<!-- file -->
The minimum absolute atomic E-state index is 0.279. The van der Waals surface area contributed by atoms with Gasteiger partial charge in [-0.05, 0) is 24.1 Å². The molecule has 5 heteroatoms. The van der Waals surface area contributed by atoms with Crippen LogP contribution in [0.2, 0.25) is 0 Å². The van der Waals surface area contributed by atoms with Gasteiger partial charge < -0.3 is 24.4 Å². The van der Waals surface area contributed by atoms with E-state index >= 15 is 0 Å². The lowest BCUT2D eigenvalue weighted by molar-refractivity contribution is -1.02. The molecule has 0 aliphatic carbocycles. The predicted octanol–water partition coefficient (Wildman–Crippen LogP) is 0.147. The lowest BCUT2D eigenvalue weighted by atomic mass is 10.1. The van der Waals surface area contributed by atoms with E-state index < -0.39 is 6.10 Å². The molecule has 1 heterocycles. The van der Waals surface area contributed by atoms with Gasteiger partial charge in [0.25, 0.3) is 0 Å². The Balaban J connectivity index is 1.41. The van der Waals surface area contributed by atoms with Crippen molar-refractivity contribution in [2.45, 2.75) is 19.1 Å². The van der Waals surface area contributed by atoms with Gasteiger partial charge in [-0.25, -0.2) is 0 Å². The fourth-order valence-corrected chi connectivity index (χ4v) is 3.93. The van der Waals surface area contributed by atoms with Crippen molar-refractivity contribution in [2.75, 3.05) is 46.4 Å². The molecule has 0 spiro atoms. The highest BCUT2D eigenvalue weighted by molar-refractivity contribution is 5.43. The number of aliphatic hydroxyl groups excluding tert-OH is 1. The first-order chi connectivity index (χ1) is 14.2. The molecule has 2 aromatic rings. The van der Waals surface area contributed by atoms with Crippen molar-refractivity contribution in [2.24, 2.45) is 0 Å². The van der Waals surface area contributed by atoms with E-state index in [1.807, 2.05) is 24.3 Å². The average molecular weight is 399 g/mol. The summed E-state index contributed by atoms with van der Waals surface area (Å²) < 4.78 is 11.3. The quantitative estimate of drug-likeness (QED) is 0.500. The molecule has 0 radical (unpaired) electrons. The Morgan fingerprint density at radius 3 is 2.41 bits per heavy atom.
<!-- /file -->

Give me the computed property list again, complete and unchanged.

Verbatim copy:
The minimum absolute atomic E-state index is 0.279. The van der Waals surface area contributed by atoms with Gasteiger partial charge in [-0.05, 0) is 24.1 Å². The molecule has 5 heteroatoms. The van der Waals surface area contributed by atoms with Crippen LogP contribution in [0.2, 0.25) is 0 Å². The van der Waals surface area contributed by atoms with Gasteiger partial charge < -0.3 is 24.4 Å². The van der Waals surface area contributed by atoms with E-state index >= 15 is 0 Å². The lowest BCUT2D eigenvalue weighted by molar-refractivity contribution is -1.02. The molecule has 0 aliphatic carbocycles. The predicted octanol–water partition coefficient (Wildman–Crippen LogP) is 0.147. The lowest BCUT2D eigenvalue weighted by atomic mass is 10.1. The van der Waals surface area contributed by atoms with E-state index < -0.39 is 6.10 Å². The molecule has 1 heterocycles. The van der Waals surface area contributed by atoms with Gasteiger partial charge in [0.25, 0.3) is 0 Å². The Balaban J connectivity index is 1.41. The van der Waals surface area contributed by atoms with Crippen molar-refractivity contribution in [2.45, 2.75) is 19.1 Å². The van der Waals surface area contributed by atoms with Gasteiger partial charge in [-0.25, -0.2) is 0 Å². The fourth-order valence-corrected chi connectivity index (χ4v) is 3.93. The van der Waals surface area contributed by atoms with Crippen molar-refractivity contribution in [2.75, 3.05) is 46.4 Å². The molecule has 0 spiro atoms. The highest BCUT2D eigenvalue weighted by molar-refractivity contribution is 5.43. The number of aliphatic hydroxyl groups excluding tert-OH is 1. The first-order chi connectivity index (χ1) is 14.2. The molecule has 2 aromatic rings. The van der Waals surface area contributed by atoms with Crippen molar-refractivity contribution in [2.24, 2.45) is 0 Å². The van der Waals surface area contributed by atoms with E-state index in [1.807, 2.05) is 24.3 Å². The average molecular weight is 399 g/mol. The summed E-state index contributed by atoms with van der Waals surface area (Å²) < 4.78 is 11.3. The quantitative estimate of drug-likeness (QED) is 0.500. The molecule has 0 radical (unpaired) electrons. The Morgan fingerprint density at radius 3 is 2.41 bits per heavy atom.